On Tuesday, the Iowa Senate voted 26-24 in favor of legislation, Senate File 2282, requiring a supermajority of five Iowa Supreme Court Justices to declare a law unconstitutional.
Republican backers of the bill, approved by a single vote, don’t like the idea of a simple 4-3 court majority overturning statutes approved by the Legislature. Nineteen Democrats, three Republicans and the Senate’s lone independent voted no.
“You’re really taking a dangerous move here,” said Sen. David Johnson, I-Ocheyedan. “This is sheer madness to be changing our court system.”
We wholeheartedly agree. In a Statehouse with a seemingly unlimited supply of bad ideas, this one is among the worst of 2018.
In Iowa, we have a court system that functions well and can render final decisions when critical constitutional questions arise. Under the Senate bill, a three-justice minority could block those rulings and leave Iowans stuck in frustrating legal limbo.
That’s what has happened in Nebraska, where a five-justice supermajority is required. For example, a key ruling there on legislation affecting the routing of the controversial Keystone pipeline was blocked by three justices, denying the state and nation a majority verdict on its constitutionality.
In North Dakota, a majority ruling on clearly unconstitutional abortion restrictions was blocked by two of five justices. North Dakota also requires a supermajority.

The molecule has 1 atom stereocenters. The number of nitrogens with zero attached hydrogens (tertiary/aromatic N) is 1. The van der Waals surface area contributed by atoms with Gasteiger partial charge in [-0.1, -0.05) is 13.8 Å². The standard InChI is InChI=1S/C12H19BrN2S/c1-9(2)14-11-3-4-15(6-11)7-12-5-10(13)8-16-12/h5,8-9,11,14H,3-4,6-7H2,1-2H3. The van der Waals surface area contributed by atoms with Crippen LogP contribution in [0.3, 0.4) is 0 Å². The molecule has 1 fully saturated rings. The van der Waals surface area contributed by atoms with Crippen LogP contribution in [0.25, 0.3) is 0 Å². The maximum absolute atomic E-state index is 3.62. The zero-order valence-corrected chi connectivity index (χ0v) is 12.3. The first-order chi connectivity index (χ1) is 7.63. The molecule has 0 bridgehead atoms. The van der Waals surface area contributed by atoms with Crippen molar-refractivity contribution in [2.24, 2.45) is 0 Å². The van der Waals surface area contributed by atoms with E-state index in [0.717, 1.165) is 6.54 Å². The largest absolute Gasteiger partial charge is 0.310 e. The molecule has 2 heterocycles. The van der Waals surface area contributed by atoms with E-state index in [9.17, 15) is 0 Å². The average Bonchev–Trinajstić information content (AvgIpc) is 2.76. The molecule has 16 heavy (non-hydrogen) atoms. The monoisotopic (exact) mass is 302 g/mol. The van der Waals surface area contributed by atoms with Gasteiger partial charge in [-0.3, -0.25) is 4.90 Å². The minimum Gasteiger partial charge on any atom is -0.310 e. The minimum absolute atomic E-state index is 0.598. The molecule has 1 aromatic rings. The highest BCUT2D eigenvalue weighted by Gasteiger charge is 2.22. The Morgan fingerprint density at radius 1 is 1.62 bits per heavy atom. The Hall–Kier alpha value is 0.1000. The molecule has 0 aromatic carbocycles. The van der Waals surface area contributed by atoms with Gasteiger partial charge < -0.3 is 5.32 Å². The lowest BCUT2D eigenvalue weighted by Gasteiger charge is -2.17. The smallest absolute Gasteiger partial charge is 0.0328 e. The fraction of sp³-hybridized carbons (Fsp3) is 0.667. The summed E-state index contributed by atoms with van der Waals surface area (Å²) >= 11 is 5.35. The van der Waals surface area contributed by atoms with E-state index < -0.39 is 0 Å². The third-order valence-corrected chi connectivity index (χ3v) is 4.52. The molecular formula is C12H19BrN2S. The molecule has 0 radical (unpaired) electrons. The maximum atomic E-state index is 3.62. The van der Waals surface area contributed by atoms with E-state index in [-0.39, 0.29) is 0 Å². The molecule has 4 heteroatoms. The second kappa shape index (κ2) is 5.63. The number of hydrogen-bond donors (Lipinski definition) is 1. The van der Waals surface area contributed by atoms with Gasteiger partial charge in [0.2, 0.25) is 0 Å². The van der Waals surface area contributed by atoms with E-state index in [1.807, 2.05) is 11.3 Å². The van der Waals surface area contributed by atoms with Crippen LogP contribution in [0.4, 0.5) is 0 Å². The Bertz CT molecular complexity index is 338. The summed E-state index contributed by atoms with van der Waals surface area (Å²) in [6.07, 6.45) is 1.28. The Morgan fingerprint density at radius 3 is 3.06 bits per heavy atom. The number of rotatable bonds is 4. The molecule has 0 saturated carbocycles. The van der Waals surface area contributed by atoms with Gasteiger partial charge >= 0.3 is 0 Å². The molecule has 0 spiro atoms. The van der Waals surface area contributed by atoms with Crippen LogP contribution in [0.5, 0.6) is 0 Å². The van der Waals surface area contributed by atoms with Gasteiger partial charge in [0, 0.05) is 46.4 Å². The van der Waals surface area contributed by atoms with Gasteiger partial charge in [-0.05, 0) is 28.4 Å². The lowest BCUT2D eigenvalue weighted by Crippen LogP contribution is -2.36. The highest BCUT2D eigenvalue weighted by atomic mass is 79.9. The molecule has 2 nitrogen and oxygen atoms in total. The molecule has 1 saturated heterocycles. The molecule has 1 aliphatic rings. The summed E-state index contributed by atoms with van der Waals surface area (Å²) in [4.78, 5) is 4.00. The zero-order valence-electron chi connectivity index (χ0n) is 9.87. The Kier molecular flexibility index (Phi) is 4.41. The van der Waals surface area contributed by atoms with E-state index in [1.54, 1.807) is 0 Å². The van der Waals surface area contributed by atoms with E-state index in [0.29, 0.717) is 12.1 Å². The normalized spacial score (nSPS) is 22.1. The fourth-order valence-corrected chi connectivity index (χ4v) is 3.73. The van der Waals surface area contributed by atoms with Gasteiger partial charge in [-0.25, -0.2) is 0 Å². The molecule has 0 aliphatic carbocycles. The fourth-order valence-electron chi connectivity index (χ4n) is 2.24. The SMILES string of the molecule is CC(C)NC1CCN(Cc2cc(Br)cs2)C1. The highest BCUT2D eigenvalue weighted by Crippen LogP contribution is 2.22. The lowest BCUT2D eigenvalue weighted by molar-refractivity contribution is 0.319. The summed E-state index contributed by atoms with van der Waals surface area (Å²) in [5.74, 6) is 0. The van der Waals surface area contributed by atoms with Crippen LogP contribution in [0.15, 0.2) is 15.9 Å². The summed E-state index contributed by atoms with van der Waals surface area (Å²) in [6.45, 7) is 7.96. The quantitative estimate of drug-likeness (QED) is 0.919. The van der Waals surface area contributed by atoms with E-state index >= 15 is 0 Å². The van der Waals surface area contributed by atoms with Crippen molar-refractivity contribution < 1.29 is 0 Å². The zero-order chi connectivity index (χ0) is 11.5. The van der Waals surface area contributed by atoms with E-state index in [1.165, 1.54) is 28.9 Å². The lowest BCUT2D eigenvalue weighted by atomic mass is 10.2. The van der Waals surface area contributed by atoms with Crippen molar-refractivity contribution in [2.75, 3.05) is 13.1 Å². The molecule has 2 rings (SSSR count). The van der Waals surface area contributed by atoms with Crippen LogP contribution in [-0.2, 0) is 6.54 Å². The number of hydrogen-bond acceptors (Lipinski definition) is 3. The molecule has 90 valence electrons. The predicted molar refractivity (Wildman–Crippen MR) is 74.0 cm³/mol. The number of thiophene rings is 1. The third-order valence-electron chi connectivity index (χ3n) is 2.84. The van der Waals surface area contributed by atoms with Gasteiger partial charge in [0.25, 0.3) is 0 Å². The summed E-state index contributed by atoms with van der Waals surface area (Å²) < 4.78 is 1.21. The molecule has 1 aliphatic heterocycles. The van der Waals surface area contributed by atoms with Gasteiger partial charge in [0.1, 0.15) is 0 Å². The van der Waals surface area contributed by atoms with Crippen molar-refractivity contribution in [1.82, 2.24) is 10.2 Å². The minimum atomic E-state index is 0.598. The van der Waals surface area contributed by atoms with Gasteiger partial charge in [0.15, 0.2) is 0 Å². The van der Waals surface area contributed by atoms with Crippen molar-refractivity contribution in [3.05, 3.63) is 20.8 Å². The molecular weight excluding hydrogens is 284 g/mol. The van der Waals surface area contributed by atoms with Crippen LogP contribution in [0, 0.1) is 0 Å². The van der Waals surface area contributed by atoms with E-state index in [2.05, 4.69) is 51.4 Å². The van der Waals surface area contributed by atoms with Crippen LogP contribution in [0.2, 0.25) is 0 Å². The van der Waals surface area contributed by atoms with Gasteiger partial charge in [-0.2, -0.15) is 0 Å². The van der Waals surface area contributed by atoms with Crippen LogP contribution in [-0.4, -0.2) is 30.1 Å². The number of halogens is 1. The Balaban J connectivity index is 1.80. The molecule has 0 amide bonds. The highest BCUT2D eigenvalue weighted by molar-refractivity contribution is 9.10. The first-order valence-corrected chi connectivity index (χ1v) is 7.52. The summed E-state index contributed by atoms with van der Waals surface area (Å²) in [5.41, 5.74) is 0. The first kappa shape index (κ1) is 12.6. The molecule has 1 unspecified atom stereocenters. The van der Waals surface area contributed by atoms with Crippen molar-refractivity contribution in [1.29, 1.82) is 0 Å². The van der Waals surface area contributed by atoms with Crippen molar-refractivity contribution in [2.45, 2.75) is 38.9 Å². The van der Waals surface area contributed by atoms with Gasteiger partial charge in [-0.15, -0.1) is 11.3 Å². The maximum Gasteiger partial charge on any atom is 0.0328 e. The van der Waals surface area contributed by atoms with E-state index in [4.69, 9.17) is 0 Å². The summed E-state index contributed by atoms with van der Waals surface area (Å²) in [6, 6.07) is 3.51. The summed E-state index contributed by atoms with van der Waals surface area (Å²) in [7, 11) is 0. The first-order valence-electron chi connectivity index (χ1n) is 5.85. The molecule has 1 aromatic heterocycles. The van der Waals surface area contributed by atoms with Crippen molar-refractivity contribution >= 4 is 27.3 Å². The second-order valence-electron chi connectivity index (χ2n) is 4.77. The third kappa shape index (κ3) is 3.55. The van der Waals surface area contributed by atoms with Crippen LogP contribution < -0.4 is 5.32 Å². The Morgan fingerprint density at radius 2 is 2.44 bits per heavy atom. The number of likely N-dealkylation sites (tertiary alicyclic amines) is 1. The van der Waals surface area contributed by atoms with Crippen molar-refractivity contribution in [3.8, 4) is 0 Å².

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The Senate’s misguided bill also comes at a moment when we’ve lost considerable faith in the Legislature’s ability to thoughtfully and fully consider the implications of legislation. Again and again, major bills affecting scores of Iowans have been crafted behind closed doors and rushed toward passage with little regard for public concerns. Just this week, a GOP committee chairman tried to block public access to a committee meeting on so-called “sanctuary cities” legislation.
Our courts now stand as the last defense for Iowans shut out of the legislative process and harmed by its actions. The Senate bill actually increases the chances unconstitutional laws will be allowed to stand.
It’s yet another political shot at our courts, fired by the usual suspects. Groups backing the change are among the same ones that campaigned to toss justices off the Supreme Court as retribution for a unanimous 2009 decision overturning a ban on same-sex marriages. Clearly, based on that track record, backers’ true intent is to hobble, not improve, the court.
The House should swiftly toss this bill on the scrap heap, where it belongs.
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